A Streetcar Named Desire, Scottish Ballet, Sadler's Wells | Dance reviews, news & interviews
A Streetcar Named Desire, Scottish Ballet, Sadler's Wells
Tennessee Williams' famous play is seized and redrawn as a powerful dance-drama
Tennessee Williams’s A Streetcar Named Desire carries with it an enormous loading from its past, the associations with those iconic performers on stage and screen Marlon Brando and Vivien Leigh not the least of them. For a narrative dance, that hothouse close-up combat between the hapless Blanche Dubois and Stanley Kowalski, her sister’s boorish husband, needed a fresh revising and some bravely independent performing. Much kudos to Scottish Ballet for creating and pulling off a genuinely involving new dance-drama which looks as stylish as it feels emotionally substantiated.
Director Nancy Meckler, artistic director of theatre company Shared Experience, and choreographer Annabelle Lopez Ochoa made a successful conversion of the words into movement material by taking the useful observation that there is no past tense in dance. They show us Blanche Dubois's full story, not just as the fraying belle with her befuddled memories in New Orleans, but also as the girl whose life led her there. Shades of the ballet Giselle, we see the destruction of a blameless girl’s equilibrium by her betrayal by her beloved new husband, her discovery that he is homosexual, his suicide, and her guilty self-obliteration in drink and promiscuity.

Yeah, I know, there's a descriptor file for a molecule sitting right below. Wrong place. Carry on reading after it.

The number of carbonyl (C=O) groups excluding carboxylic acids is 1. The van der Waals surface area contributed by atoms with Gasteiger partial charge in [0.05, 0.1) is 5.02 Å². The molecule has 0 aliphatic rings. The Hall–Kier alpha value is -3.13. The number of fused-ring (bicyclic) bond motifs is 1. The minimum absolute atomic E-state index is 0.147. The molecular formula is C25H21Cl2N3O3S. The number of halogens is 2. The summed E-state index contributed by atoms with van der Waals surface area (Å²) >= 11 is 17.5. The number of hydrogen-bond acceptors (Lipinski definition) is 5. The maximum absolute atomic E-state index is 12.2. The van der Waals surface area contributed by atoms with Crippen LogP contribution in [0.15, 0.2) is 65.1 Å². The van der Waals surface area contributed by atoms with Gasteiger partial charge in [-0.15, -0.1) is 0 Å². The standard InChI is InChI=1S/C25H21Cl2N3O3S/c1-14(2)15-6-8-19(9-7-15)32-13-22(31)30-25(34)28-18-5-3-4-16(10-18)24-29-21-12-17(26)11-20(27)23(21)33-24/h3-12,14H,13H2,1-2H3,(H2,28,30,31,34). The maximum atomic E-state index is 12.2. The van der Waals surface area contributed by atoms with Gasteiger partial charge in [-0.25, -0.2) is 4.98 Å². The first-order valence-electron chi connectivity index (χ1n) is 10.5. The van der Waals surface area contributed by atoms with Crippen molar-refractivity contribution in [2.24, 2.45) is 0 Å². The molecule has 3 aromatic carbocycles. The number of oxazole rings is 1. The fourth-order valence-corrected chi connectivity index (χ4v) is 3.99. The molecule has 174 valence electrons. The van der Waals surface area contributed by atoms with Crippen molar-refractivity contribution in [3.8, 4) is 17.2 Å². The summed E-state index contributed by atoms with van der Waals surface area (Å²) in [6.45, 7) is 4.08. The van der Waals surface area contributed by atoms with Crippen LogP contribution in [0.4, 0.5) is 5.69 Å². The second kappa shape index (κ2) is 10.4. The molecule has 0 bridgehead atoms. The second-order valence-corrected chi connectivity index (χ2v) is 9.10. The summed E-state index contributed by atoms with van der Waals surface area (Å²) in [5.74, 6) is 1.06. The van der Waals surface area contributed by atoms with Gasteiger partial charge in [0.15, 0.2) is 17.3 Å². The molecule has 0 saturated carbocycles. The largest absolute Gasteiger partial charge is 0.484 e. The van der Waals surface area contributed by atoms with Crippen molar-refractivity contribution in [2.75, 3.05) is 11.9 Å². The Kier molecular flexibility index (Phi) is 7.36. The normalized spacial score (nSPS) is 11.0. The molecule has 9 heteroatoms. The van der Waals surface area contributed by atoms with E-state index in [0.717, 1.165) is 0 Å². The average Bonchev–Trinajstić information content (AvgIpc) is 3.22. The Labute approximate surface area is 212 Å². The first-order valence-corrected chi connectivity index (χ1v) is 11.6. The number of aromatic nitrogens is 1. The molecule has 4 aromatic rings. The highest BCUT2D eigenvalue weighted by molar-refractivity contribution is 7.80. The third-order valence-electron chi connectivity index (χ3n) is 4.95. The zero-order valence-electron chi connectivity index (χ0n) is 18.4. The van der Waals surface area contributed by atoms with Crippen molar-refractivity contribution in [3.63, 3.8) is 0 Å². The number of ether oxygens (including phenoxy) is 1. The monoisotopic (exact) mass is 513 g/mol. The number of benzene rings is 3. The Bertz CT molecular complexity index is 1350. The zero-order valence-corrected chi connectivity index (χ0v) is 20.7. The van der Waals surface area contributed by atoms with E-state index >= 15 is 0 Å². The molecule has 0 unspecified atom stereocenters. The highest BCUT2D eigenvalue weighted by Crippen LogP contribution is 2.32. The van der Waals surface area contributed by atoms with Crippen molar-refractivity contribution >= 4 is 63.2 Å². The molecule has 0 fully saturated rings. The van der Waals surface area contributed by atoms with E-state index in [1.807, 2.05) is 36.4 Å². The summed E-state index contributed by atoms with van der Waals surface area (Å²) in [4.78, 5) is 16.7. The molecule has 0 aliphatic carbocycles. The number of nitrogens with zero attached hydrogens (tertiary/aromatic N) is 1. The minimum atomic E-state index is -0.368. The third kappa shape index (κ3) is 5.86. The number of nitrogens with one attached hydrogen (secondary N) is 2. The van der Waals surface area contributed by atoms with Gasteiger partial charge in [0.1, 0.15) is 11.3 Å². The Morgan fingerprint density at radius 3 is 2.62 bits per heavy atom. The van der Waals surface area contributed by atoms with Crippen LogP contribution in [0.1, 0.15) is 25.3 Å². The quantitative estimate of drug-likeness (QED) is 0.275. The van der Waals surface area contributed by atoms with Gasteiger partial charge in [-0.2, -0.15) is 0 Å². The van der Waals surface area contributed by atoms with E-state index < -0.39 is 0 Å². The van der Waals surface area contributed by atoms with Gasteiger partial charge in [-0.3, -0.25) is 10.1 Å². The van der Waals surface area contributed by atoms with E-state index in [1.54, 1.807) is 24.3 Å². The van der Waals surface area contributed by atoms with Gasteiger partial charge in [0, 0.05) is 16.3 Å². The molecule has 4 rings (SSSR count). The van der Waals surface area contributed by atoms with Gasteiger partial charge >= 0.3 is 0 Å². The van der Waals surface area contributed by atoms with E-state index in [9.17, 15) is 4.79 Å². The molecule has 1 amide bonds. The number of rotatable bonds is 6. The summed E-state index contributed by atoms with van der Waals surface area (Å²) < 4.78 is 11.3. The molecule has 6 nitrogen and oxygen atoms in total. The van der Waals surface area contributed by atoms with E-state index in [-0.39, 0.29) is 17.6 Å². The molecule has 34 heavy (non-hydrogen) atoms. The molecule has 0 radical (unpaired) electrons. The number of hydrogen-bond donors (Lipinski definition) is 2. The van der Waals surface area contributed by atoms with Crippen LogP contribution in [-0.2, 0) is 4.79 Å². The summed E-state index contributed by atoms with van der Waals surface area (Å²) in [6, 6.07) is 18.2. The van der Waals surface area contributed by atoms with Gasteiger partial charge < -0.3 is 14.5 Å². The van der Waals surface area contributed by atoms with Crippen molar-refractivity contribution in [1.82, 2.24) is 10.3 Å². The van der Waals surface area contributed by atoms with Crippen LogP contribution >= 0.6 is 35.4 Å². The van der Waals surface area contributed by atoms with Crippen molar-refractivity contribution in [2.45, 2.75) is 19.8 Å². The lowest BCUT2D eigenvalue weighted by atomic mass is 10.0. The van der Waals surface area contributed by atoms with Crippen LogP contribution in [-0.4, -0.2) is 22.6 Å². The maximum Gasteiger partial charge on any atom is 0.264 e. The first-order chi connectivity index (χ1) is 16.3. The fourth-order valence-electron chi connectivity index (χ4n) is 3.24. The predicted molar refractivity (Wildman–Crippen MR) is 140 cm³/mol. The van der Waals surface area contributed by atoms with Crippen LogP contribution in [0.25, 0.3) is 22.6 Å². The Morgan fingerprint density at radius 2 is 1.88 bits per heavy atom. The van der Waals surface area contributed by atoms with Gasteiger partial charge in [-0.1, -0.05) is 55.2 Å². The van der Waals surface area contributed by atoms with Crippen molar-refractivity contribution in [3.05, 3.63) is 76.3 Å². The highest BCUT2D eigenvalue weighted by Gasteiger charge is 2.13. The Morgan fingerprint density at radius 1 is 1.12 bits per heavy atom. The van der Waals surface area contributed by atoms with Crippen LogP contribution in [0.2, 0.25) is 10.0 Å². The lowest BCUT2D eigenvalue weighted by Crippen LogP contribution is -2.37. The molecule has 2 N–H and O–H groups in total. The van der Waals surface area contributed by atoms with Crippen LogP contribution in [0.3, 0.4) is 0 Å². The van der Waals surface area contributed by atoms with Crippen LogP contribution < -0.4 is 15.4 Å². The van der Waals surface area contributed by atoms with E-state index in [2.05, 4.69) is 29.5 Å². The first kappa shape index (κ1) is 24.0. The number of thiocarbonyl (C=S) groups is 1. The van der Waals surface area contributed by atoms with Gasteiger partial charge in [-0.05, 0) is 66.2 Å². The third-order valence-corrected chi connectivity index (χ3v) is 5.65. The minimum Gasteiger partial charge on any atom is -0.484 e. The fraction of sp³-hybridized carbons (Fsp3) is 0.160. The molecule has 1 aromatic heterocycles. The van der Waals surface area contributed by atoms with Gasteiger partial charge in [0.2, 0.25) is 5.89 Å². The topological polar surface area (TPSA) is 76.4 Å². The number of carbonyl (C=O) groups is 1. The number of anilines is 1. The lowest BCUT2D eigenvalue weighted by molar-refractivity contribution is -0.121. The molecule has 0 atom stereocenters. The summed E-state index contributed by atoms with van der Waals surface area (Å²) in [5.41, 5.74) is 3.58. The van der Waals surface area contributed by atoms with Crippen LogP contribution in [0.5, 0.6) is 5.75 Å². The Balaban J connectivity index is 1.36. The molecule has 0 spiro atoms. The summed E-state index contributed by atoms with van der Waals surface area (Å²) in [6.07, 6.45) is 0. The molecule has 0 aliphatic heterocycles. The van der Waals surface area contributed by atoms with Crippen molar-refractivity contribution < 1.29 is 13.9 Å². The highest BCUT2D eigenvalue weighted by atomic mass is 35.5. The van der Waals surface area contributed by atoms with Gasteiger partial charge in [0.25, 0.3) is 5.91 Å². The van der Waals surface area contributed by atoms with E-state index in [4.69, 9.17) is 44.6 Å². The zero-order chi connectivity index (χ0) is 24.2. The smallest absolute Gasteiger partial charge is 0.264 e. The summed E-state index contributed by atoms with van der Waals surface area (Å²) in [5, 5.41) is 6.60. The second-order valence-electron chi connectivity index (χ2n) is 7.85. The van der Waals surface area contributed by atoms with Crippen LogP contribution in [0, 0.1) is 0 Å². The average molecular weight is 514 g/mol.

The strength of it is less on the complexity of the characters and more on the success of the evocations of places, impressions of time, the conditions for events, rather than their motivation. The flow is much clearer and stronger than in Liam Scarlett's clotted Sweet Violets at the Royal Ballet earlier this month. Story elements are illuminated in flashes on a stage decked sparely but evocatively with furnishings.
A single lightbulb, or a grid of them, a pile of crates - such simple elements have inventive results in the hands of designer Niki Turner, with the economical lighting work of Tim Mitchell. The wall of the genteel monochrome world of Blanche’s marriage (pictured left) collapses, the blocks are swiftly manipulated by dancers into a streetcar, its tracks, wheels, relentless mechanics, and then the crammed interior in which Blanche recoils from the crush of other flesh.
That scene is also a pleasing sample of Ochoa’s observant, resonant choreography and inventiveness with props. Rather in the manner of Matthew Bourne, she whisks body-language and contemporary dance together, with Blanche on pointe, to show the socially pretentious widow ill-at-ease in the earthier New Orleans company of her sister Stella. Ochoa also slyly nuances her ensembles when they engage with Blanche: just how much should we deduce from their body language - menace, discomfiture or just indifference?
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